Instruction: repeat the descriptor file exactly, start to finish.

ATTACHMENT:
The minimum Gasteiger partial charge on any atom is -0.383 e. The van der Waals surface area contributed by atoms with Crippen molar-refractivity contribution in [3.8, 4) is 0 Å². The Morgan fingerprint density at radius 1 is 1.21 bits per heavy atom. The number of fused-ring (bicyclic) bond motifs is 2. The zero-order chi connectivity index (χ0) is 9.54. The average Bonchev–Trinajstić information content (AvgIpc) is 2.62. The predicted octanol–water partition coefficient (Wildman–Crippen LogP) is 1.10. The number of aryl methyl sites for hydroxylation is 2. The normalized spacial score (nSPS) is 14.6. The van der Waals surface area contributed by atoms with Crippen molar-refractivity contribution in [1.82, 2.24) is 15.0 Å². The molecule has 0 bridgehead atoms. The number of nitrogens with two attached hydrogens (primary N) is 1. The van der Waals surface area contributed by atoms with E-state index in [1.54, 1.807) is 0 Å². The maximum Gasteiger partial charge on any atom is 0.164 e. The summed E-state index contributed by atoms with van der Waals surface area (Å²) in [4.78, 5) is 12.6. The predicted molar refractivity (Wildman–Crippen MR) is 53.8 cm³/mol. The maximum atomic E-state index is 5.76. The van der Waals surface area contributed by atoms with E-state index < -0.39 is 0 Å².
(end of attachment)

The minimum Gasteiger partial charge on any atom is -0.383 e. The van der Waals surface area contributed by atoms with Crippen molar-refractivity contribution in [3.8, 4) is 0 Å². The Morgan fingerprint density at radius 1 is 1.21 bits per heavy atom. The number of fused-ring (bicyclic) bond motifs is 2. The zero-order chi connectivity index (χ0) is 9.54. The average Bonchev–Trinajstić information content (AvgIpc) is 2.62. The predicted octanol–water partition coefficient (Wildman–Crippen LogP) is 1.10. The number of aryl methyl sites for hydroxylation is 2. The normalized spacial score (nSPS) is 14.6. The van der Waals surface area contributed by atoms with Crippen molar-refractivity contribution in [1.82, 2.24) is 15.0 Å². The molecule has 0 bridgehead atoms. The number of nitrogens with two attached hydrogens (primary N) is 1. The van der Waals surface area contributed by atoms with E-state index in [1.54, 1.807) is 0 Å². The maximum Gasteiger partial charge on any atom is 0.164 e. The summed E-state index contributed by atoms with van der Waals surface area (Å²) in [4.78, 5) is 12.6. The predicted molar refractivity (Wildman–Crippen MR) is 53.8 cm³/mol. The maximum atomic E-state index is 5.76. The van der Waals surface area contributed by atoms with E-state index < -0.39 is 0 Å².